Prof panel posits pot policy progress

March 06, 2005

, The Varsity Online

'A lot of the debate is not driven by good science; a lot of the debate is driven by value systems, ideologies, and people will see what they want to see through those filters,' says Dr. Stephen Rivers, psychiatrist at the Hospital for Sick Children. Rivers moderated a forum at the Ontario Science Centre on marijuana legalization, designed to empower citizens to make informed decisions through an examination of the political and scientific points of view of the topic. Bill C-17 proposes to federally decriminalize personal use of marijuana while increasing the severity of penalties for growing and trafficking it. Though cannabis would still be illegal and dealt with through criminal law, possession of less than 15 grams of cannabis would be punishable with a relatively small fine.

The proposal to decriminalize was the result of two considerations, explained Patricia Begin of the Canadian Centre on Substance Abuse (CCSA). First, the number of people who have used marijuana has risen from 28.2 per cent in 1994 to 44.5 per cent in 2004. 'The criminal justice approach was ineffective and extremely costly,' said Begin.

Second, rates of use are highest amongst youth, with 70 per cent of young adults having used cannabis. 'There is an acceptance that there will be a certain level of use in society, particularly experimentation amongst young people,' says Begin. Given the negative implications of a permanent criminal record at an early point in life, the CCSA wanted an alternative to criminal law.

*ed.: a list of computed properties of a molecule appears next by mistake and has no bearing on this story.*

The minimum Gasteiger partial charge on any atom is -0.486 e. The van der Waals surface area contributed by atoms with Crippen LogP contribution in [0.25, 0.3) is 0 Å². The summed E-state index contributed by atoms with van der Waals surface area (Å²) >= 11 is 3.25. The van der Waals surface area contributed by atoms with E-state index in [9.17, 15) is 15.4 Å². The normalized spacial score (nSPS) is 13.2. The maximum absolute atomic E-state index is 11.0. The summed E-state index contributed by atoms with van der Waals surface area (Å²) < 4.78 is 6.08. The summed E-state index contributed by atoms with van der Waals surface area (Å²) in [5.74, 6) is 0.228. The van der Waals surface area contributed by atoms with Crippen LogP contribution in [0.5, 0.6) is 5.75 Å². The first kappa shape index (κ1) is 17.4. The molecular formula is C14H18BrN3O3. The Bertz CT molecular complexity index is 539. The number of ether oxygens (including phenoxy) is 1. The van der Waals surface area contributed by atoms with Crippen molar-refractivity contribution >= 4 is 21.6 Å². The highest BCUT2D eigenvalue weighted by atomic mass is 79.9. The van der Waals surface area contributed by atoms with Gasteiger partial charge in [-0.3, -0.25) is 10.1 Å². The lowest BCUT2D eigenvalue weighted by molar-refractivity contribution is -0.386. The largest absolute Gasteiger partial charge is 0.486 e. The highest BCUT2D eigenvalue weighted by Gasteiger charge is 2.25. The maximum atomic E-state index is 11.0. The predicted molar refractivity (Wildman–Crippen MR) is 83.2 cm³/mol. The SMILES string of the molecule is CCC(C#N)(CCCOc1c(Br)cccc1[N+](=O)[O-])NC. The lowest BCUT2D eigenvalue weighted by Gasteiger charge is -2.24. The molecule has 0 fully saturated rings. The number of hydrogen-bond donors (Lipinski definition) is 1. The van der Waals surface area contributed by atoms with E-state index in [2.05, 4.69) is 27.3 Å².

A professor of pharmacology at U of T, Dr. Harold Kalant is an expert in the health benefits and risks of cannabis, for which he has been made honorary fellow of the British Society for the Study of Addiction. In small doses, marijuana use enhances sensory experience and increases drowsiness, but at greater amounts, Kalant has found, the risks can increase to hallucinations and paranoia.

According to Kalant, who won the American Society of Addiction Medicine's Distinguished Scientist Award in 1995, the drug increases stress to the heart (of particular danger to older users), affects emotional and social maturation (of particular danger to teenagers), and is known to impair memory and learning (a danger to all). Psychiatric illnesses correlated with large doses of cannabis use include depression, anxiety and, when one is genetically predisposed to develop the disease, schizophrenia. 

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